If you have no choice, set your interface MTU to 1280 bytes, which resolves a large number of the problems.

  • by iluvcapra (782887) on Tuesday May 04, 2010 @08:24PM (#32092770)

    Apple is now hated slightly less than MS, which is pretty significant given how maybe a decade ago they were not hated at all.

    They weren't hated, they were held in contempt for making closed boxes that no one wanted to buy. What truly enrages the ilk of slashdot is that over the past ten years is that Apple has made a killing selling closed boxes, when all of the "common sense" of open source evangelism told them this was unpossible.

  • by larkost (79011) on Tuesday May 04, 2010 @08:54PM (#32092954)

    No, it wasn't. It was a large re-architecting of a lot of subsystems. This does not mean a lot for most users, thus they only announced a couple of user-visiable feautres. Not the same thing at all.

    For developers Snow Leopard was a rather feature-rich update.

  • by ekhben (628371) on Tuesday May 04, 2010 @08:59PM (#32092990)

    Almost certainly the latter.

    The article, and the accompanying 'raw' data, are not sufficiently detailed to draw the conclusion that OS X is at fault. The observation is that browsers with Mac OS X in the User-Agent string are more commonly using 6to4 addresses. The faulty assumption is that Mac OS X prefers 6to4 addresses to RFC1918 addresses.

    The reality is that getaddrinfo() on several platforms prefers IPv6 addresses over IPv4, if the host OS has an active IPv6 service. This is not unique to OS X, nor is it a bug.

    The interesting part is that the only CPE devices which support IPv6 are Apple Airports - the Extreme and Express models. They use 6to4 if there is no native IPv6 address provided. No ADSL modems available to consumers support IPv6 out of the box, ergo, almost every Airport user has 6to4 enabled. If one assumes that most Airport users are also Mac users, then the observation that excluding Mac OS X User-Agents from the result set also excludes the bulk of IPv6 users is not surprising.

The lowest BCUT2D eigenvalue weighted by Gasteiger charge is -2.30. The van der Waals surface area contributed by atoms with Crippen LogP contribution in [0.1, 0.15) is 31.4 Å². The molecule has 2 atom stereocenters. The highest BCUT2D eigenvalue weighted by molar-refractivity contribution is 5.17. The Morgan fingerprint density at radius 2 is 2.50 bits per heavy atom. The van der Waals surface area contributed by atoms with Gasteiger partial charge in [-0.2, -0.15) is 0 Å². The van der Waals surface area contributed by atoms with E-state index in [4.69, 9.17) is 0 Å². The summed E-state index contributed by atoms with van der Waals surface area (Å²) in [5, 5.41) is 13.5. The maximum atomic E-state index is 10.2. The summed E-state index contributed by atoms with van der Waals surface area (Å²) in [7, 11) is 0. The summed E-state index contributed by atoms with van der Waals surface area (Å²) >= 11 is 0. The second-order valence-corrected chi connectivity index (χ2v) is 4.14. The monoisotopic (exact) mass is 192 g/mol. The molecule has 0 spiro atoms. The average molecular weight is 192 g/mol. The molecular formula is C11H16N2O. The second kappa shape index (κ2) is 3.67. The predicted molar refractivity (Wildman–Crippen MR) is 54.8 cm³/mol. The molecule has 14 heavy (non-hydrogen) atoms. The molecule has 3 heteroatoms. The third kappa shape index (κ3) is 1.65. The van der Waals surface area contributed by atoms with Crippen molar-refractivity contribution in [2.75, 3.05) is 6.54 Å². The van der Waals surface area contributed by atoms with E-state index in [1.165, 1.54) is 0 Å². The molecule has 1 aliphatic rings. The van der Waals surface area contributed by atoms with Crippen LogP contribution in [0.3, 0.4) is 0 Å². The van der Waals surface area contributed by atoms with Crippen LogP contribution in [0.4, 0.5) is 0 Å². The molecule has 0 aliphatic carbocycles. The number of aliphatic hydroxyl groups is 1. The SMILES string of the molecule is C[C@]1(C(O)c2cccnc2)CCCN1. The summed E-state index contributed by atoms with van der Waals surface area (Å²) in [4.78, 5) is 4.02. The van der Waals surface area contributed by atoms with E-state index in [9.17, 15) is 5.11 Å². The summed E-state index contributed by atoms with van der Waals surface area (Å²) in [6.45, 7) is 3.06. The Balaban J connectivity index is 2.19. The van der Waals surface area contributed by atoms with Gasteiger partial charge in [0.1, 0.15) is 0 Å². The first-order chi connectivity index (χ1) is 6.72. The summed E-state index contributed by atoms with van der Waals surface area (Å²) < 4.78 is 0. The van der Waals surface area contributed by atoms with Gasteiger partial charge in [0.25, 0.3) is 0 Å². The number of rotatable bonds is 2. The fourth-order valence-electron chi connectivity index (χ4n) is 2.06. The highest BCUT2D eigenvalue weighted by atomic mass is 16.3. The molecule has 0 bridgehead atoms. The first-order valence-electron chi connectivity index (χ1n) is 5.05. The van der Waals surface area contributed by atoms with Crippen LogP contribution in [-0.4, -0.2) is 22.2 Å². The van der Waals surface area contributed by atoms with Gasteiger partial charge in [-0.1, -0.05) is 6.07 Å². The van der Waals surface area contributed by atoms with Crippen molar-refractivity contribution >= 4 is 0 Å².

If Apple has an issue, it's that they enable 6to4 by default on a consumer device, when 6to4 is a known-bad mechanism that should be avoided.

    If one is running dual stack services, one should be aware of the most common pitfalls: see http://www.potaroo.net/ispcol/2010-05/v6hints.html [potaroo.net] for details.

  • by Savage-Rabbit (308260) on Tuesday May 04, 2010 @09:51PM (#32093330)

    How is their a difference? if Mac did not properly support IPv6 then it is their problem.

    I'm not sure quite what he meant by "properly supported in the wild" but it sounded like he was trying to point out that sometimes you do get bugs because you implement things correctly but somebody else screwed up their implementation. A while back I had a problem connecting Linux and OS X based VPN daemons to some Microsoft VPN servers. At first it seemed obvious that this was Apple screwing up. After some considerable wiresharking and digging in Apple's source code [apple.com] I found out that Microsoft's VPN server sends malformed protocol messages which the Linux/OS X based counterparts try to parse according to the letter of the specification and exit with an error when they run into problems. Not that I'm trying to absolve Apple of all blame they can fuck up like everybody else and do so regularly, however that doesn't change the fact that it's entirely possible to render your software unusable by implementing it according to specifications. In a situation like that you can either change your software to take the buggy implementation by <insert name of manufacturer> into account or stick to your guns and piss off your users.

  • Real problem (Score:3, Insightful)

    by countach (534280) on Tuesday May 04, 2010 @10:18PM (#32093490)

    The real problem here is not some obscure technical problem on the Mac, but rather that it took someone obscure in Norway to go look and see if IPV6 works. How this IPV6 cutover is going to proceed with the current level of interest, I don't know.

  • Re:Troll? (Score:4, Insightful)

    by Amarantine (1100187) on Wednesday May 05, 2010 @06:50AM (#32096008)
    Yes, but they were only funny the first 500 times. Really, these kind of jokes pop up at the top of *every* article that has even remotely to do with Apple.